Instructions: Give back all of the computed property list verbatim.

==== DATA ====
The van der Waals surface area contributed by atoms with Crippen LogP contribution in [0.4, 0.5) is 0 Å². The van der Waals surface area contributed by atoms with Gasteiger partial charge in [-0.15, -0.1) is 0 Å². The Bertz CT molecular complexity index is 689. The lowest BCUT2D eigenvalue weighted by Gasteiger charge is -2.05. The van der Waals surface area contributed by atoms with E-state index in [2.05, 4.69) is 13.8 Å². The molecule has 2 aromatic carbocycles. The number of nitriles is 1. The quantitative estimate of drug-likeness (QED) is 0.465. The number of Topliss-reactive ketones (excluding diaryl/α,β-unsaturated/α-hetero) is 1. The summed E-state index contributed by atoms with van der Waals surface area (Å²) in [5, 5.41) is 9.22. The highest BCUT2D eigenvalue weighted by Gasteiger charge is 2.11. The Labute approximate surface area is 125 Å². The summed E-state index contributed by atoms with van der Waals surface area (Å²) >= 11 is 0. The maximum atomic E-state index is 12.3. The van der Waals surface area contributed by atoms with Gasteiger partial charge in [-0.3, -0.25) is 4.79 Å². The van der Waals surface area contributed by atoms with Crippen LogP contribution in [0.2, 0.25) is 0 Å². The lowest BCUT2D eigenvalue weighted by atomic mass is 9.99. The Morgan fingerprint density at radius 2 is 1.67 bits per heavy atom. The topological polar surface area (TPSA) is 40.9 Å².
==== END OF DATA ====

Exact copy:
The van der Waals surface area contributed by atoms with Crippen LogP contribution in [0.4, 0.5) is 0 Å². The van der Waals surface area contributed by atoms with Gasteiger partial charge in [-0.15, -0.1) is 0 Å². The Bertz CT molecular complexity index is 689. The lowest BCUT2D eigenvalue weighted by Gasteiger charge is -2.05. The van der Waals surface area contributed by atoms with E-state index in [2.05, 4.69) is 13.8 Å². The molecule has 2 aromatic carbocycles. The number of nitriles is 1. The quantitative estimate of drug-likeness (QED) is 0.465. The number of Topliss-reactive ketones (excluding diaryl/α,β-unsaturated/α-hetero) is 1. The summed E-state index contributed by atoms with van der Waals surface area (Å²) in [5, 5.41) is 9.22. The highest BCUT2D eigenvalue weighted by Gasteiger charge is 2.11. The Labute approximate surface area is 125 Å². The summed E-state index contributed by atoms with van der Waals surface area (Å²) >= 11 is 0. The maximum atomic E-state index is 12.3. The van der Waals surface area contributed by atoms with Gasteiger partial charge in [-0.3, -0.25) is 4.79 Å². The van der Waals surface area contributed by atoms with Crippen LogP contribution in [0.2, 0.25) is 0 Å². The lowest BCUT2D eigenvalue weighted by atomic mass is 9.99. The Morgan fingerprint density at radius 2 is 1.67 bits per heavy atom. The topological polar surface area (TPSA) is 40.9 Å².